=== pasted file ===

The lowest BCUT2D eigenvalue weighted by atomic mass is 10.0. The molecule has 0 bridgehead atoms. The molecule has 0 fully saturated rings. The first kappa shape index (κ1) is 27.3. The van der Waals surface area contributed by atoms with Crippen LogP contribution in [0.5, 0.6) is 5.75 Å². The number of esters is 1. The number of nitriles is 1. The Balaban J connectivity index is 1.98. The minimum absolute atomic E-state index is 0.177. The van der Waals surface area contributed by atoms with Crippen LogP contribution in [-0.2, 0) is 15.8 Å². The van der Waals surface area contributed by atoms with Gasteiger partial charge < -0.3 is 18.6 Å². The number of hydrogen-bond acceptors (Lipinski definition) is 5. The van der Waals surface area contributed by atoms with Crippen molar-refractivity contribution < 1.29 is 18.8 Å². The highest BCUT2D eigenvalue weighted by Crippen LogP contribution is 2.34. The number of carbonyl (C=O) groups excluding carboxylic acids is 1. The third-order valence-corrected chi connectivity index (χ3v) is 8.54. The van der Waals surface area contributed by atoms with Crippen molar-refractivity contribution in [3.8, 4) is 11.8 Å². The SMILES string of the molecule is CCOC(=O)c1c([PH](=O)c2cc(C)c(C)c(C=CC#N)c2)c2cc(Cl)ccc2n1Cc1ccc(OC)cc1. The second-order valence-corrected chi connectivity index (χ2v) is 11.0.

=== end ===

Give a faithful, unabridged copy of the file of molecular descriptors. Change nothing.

The lowest BCUT2D eigenvalue weighted by atomic mass is 10.0. The molecule has 0 bridgehead atoms. The molecule has 0 fully saturated rings. The first kappa shape index (κ1) is 27.3. The van der Waals surface area contributed by atoms with Crippen LogP contribution in [0.5, 0.6) is 5.75 Å². The number of esters is 1. The number of nitriles is 1. The Balaban J connectivity index is 1.98. The minimum absolute atomic E-state index is 0.177. The van der Waals surface area contributed by atoms with Crippen LogP contribution in [-0.2, 0) is 15.8 Å². The van der Waals surface area contributed by atoms with Gasteiger partial charge < -0.3 is 18.6 Å². The number of hydrogen-bond acceptors (Lipinski definition) is 5. The van der Waals surface area contributed by atoms with Crippen molar-refractivity contribution < 1.29 is 18.8 Å². The highest BCUT2D eigenvalue weighted by Crippen LogP contribution is 2.34. The number of carbonyl (C=O) groups excluding carboxylic acids is 1. The third-order valence-corrected chi connectivity index (χ3v) is 8.54. The van der Waals surface area contributed by atoms with Crippen molar-refractivity contribution in [3.8, 4) is 11.8 Å². The SMILES string of the molecule is CCOC(=O)c1c([PH](=O)c2cc(C)c(C)c(C=CC#N)c2)c2cc(Cl)ccc2n1Cc1ccc(OC)cc1. The second-order valence-corrected chi connectivity index (χ2v) is 11.0.